Associated injuries and not fracture instability predict mortality in pelvic fractures: A prospective study of 100 patients

Karl Lunsjo, Ayman Tadros, Anders Hauggaard, Rolf Blomgren, John Kopke, Fikri M. Abu-Zidan

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91 Citations (Scopus)


BACKGROUND: Whether pelvic fracture instability is correlated to mortality in blunt multiply-injured trauma patients is debatable. This is the first prospective study on patients with pelvic fractures aiming at finding whether pelvic fracture type affects mortality. METHODS: There were 100 consecutive patients (77 males, mean age of 31 [3-73] years) studied between September 2003 and October 2004. Data were collected regarding mechanism of injury, associated injuries, Injury Severity Score (ISS), Revised Trauma Score, blood transfusions, and mortality. The fractures were classified according to instability, where type O is stable, type R is rotationally unstable, and type RV is both rotationally and vertically unstable. Because a pure acetabular fracture is a single break in the pelvic ring, we classified it as type O. Computer tomography was used for fracture classification in 73 patients and plain X-rays in 27 patients. RESULTS: There were 77 fractures caused by road traffic collisions. Type O fractures (n = 63) had lower median ISS (13 [4-48]) than type R (n = 19) (18 [9-75]) and type RV (n = 18) (18 [6-66]) (p = 0.019, Kruskall Wallis). There was no significant difference in ISS between type R and RV fractures. A logistic regression model has shown that ISS was the only significant factor that predicts mortality. CONCLUSIONS: ISS is the most important predictor in defining mortality in patients with pelvic fracture and not the type of pelvic instability.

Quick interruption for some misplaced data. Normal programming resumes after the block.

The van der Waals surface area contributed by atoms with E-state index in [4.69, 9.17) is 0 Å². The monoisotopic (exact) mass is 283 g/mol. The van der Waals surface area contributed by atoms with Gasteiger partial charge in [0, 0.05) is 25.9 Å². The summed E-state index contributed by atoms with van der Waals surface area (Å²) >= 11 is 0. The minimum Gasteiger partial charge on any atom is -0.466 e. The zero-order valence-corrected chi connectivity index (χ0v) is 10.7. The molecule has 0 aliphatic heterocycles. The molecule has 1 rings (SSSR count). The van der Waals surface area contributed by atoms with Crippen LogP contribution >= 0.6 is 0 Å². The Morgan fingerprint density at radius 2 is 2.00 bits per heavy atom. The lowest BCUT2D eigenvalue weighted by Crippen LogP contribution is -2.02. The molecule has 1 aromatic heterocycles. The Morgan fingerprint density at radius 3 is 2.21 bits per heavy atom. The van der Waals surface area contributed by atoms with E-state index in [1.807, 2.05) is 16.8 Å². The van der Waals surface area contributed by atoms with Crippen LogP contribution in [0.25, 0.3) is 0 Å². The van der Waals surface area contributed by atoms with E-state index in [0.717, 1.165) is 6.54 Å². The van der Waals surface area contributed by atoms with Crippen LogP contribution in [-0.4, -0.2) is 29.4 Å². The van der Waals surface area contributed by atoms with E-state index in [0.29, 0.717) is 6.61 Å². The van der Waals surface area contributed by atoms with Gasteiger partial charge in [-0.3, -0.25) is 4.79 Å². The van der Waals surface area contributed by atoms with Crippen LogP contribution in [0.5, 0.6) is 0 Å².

Original languageEnglish
Pages (from-to)687-691
Number of pages5
JournalJournal of Trauma - Injury, Infection and Critical Care
Issue number3
Publication statusPublished - Mar 2007


  • Associated injuries
  • Fracture classification
  • Injury severity
  • Mortality
  • Pelvic fracture

ASJC Scopus subject areas

  • Surgery
  • Critical Care and Intensive Care Medicine


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